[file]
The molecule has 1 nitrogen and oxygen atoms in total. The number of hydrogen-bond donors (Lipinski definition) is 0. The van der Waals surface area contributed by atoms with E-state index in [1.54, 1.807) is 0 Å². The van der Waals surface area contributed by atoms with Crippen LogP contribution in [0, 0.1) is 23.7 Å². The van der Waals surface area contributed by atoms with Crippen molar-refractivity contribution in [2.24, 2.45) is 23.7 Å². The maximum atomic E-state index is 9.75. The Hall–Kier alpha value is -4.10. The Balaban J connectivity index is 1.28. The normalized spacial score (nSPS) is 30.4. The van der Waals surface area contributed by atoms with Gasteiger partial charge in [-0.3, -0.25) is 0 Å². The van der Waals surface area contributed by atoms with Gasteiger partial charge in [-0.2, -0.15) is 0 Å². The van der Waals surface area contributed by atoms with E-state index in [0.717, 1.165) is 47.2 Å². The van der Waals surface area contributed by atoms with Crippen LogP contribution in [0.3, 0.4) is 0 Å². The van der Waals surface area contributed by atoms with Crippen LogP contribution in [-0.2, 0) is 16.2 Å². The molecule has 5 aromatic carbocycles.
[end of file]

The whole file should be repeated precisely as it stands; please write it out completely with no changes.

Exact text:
The molecule has 1 nitrogen and oxygen atoms in total. The number of hydrogen-bond donors (Lipinski definition) is 0. The van der Waals surface area contributed by atoms with E-state index in [1.54, 1.807) is 0 Å². The van der Waals surface area contributed by atoms with Crippen LogP contribution in [0, 0.1) is 23.7 Å². The van der Waals surface area contributed by atoms with Crippen molar-refractivity contribution in [2.24, 2.45) is 23.7 Å². The maximum atomic E-state index is 9.75. The Hall–Kier alpha value is -4.10. The Balaban J connectivity index is 1.28. The normalized spacial score (nSPS) is 30.4. The van der Waals surface area contributed by atoms with Gasteiger partial charge in [-0.3, -0.25) is 0 Å². The van der Waals surface area contributed by atoms with Gasteiger partial charge in [-0.2, -0.15) is 0 Å². The van der Waals surface area contributed by atoms with E-state index in [0.717, 1.165) is 47.2 Å². The van der Waals surface area contributed by atoms with Crippen LogP contribution in [0.3, 0.4) is 0 Å². The van der Waals surface area contributed by atoms with Crippen LogP contribution in [-0.2, 0) is 16.2 Å². The molecule has 5 aromatic carbocycles.